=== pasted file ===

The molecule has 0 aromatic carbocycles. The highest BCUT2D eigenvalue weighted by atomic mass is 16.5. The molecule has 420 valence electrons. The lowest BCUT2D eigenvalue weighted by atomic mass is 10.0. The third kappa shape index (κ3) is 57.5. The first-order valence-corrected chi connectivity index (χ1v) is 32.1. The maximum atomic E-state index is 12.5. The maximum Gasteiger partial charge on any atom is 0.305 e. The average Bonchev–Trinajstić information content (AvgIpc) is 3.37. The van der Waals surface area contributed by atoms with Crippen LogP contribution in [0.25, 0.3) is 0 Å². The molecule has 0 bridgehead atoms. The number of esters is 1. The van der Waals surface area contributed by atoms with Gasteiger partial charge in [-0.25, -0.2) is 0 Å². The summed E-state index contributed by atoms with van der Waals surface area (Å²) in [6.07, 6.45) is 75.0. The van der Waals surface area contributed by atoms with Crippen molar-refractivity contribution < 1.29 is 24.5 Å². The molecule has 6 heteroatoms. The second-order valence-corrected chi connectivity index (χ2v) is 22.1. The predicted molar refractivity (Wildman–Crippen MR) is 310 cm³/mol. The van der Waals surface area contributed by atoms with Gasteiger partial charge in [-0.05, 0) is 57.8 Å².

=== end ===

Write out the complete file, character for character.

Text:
The molecule has 0 aromatic carbocycles. The highest BCUT2D eigenvalue weighted by atomic mass is 16.5. The molecule has 420 valence electrons. The lowest BCUT2D eigenvalue weighted by atomic mass is 10.0. The third kappa shape index (κ3) is 57.5. The first-order valence-corrected chi connectivity index (χ1v) is 32.1. The maximum atomic E-state index is 12.5. The maximum Gasteiger partial charge on any atom is 0.305 e. The average Bonchev–Trinajstić information content (AvgIpc) is 3.37. The van der Waals surface area contributed by atoms with Crippen LogP contribution in [0.25, 0.3) is 0 Å². The molecule has 0 bridgehead atoms. The number of esters is 1. The van der Waals surface area contributed by atoms with Gasteiger partial charge in [-0.25, -0.2) is 0 Å². The summed E-state index contributed by atoms with van der Waals surface area (Å²) in [6.07, 6.45) is 75.0. The van der Waals surface area contributed by atoms with Crippen molar-refractivity contribution < 1.29 is 24.5 Å². The molecule has 6 heteroatoms. The second-order valence-corrected chi connectivity index (χ2v) is 22.1. The predicted molar refractivity (Wildman–Crippen MR) is 310 cm³/mol. The van der Waals surface area contributed by atoms with Gasteiger partial charge in [-0.05, 0) is 57.8 Å².